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Correction method for moderate and severe degrees of hallux valgus associated with transfer metatarsalgia.

BACKGROUND: Hallux valgus (HV) is a common foot deformity that manifests with increasing age, especially in women. The associated foot pain causes impaired gait and decreases quality of life. Moderate and severe HV is a deformity that is characterized by the involvement of lesser rays and requires complex surgical treatment. In this study, we attempted to develop a procedure for this condition.

AIM: To analyse the treatment results of patients who underwent simultaneous surgical correction of all parts of a static forefoot deformity.

METHODS: We conducted a prospective clinical trial between 2016 and 2021 in which 30 feet with moderate or severe HV associated with Tailor's bunion and metatarsalgia were surgically treated via a new method involving surgical correction of all associated problems. This method included a modified Lapidus procedure, M2M3 tarsometatarsal arthrodesis, intermetatarsal fusion of the M4 and M5 bases, and the use of an original external fixation apparatus to enhance correction power. Preoperative, postoperative, and final follow-up radiographic data and American Orthopaedic Foot and Ankle Society (AOFAS) scores were compared, and P values < 0.05 were considered to indicate statistical significance.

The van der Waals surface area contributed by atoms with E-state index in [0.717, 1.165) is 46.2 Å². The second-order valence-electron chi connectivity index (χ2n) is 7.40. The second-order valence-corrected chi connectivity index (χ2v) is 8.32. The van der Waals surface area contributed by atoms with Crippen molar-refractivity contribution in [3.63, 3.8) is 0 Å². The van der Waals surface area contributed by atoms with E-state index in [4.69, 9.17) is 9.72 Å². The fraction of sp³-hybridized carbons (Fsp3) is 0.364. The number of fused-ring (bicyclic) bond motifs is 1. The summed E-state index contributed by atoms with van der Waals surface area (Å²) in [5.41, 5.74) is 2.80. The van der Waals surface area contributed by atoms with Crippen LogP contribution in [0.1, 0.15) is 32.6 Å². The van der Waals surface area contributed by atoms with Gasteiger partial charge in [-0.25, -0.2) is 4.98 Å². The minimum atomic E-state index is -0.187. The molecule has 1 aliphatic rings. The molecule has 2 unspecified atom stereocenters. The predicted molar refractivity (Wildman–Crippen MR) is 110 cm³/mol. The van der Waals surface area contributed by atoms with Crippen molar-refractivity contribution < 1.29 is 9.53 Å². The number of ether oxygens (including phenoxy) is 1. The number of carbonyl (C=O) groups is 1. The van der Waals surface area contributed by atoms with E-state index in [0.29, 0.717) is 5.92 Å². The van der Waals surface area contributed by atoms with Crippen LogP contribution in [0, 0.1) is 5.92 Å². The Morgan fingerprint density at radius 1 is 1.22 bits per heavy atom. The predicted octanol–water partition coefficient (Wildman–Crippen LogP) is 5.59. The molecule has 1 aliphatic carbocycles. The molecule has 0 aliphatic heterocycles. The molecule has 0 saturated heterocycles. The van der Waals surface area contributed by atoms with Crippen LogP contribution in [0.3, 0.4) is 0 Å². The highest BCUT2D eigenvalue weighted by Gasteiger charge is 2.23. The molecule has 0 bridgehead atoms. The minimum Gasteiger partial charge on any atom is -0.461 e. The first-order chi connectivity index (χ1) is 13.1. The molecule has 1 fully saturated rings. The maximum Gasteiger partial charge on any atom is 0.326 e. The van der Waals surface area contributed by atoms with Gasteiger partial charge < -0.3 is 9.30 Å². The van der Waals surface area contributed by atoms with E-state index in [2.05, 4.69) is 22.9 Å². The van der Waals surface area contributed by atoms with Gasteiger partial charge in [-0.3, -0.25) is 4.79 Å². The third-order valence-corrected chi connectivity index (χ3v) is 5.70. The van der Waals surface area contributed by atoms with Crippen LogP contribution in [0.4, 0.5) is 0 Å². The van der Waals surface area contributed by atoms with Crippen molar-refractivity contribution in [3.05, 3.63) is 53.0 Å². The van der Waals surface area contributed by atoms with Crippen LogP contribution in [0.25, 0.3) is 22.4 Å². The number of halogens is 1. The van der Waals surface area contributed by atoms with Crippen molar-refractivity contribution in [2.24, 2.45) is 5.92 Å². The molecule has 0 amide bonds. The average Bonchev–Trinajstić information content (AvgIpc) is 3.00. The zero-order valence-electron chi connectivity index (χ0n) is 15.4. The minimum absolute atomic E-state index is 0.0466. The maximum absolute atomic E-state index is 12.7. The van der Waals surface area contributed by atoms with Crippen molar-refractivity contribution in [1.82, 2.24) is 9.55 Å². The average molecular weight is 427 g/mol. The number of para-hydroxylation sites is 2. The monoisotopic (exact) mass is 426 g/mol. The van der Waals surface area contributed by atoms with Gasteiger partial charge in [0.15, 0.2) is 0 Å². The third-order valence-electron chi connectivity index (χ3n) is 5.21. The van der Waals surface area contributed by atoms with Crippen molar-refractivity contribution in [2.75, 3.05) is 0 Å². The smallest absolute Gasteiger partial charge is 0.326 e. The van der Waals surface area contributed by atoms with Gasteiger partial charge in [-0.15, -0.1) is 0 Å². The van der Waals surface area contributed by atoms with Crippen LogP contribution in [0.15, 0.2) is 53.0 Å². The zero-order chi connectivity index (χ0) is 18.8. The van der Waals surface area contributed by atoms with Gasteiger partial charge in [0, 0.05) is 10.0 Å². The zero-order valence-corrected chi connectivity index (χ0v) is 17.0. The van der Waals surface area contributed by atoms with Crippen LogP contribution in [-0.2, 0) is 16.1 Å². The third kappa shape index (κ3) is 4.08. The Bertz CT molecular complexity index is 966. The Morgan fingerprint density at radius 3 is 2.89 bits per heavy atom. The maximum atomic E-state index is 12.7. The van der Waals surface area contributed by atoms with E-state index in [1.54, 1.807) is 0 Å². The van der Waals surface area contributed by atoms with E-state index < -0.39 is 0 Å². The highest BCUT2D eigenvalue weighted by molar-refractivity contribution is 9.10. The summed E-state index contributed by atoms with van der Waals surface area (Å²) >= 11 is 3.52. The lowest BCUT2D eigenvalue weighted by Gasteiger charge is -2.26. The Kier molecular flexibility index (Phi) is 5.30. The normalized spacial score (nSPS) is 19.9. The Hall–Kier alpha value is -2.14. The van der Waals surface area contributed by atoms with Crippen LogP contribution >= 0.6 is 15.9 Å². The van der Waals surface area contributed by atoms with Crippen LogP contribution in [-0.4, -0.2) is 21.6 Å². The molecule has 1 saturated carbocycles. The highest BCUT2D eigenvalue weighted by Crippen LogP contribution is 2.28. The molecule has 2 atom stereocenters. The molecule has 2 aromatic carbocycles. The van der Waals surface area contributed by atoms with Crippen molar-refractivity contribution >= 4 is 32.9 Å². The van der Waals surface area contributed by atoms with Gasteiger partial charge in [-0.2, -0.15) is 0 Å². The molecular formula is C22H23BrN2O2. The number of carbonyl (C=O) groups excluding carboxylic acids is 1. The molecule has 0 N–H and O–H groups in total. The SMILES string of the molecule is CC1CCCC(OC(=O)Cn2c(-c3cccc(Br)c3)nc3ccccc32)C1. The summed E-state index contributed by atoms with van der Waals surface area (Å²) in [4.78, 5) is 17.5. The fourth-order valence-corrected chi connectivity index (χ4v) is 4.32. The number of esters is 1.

RESULTS: The study included 28 females (93.3%) and 2 males feet (6.7%), 20 (66.7%) of whom had a moderate degree of HV and 10 (33.3%) of whom had severe deformity. M2 and M3 metatarsalgia was observed in 21 feet, and 9 feet experienced pain only at M2. The mean follow-up duration was 11 months. All patients had good correction of the HV angle [preoperative median, 36.5 degrees, interquartile range (IQR): 30-45; postoperative median, 10 degrees, IQR: 8.8-10; follow-up median, 11.5 degrees, IQR: 10-14; P < 0.01]. At follow-up, metatarsalgia was resolved in most patients (30 vs 5). There was a clinically negligible decrease in the corrected angles at the final follow-up, and the overall AOFAS score was significantly better (median, 65 points, IQR: 53.8-70; vs 80 points, IQR: 75-85; P < 0.01).

CONCLUSION: The developed method showed good sustainability of correction power in a small sample of patients at the one-year follow-up. Randomized clinical trials with larger samples, as well as long-term outcome assessments, are needed in the future.

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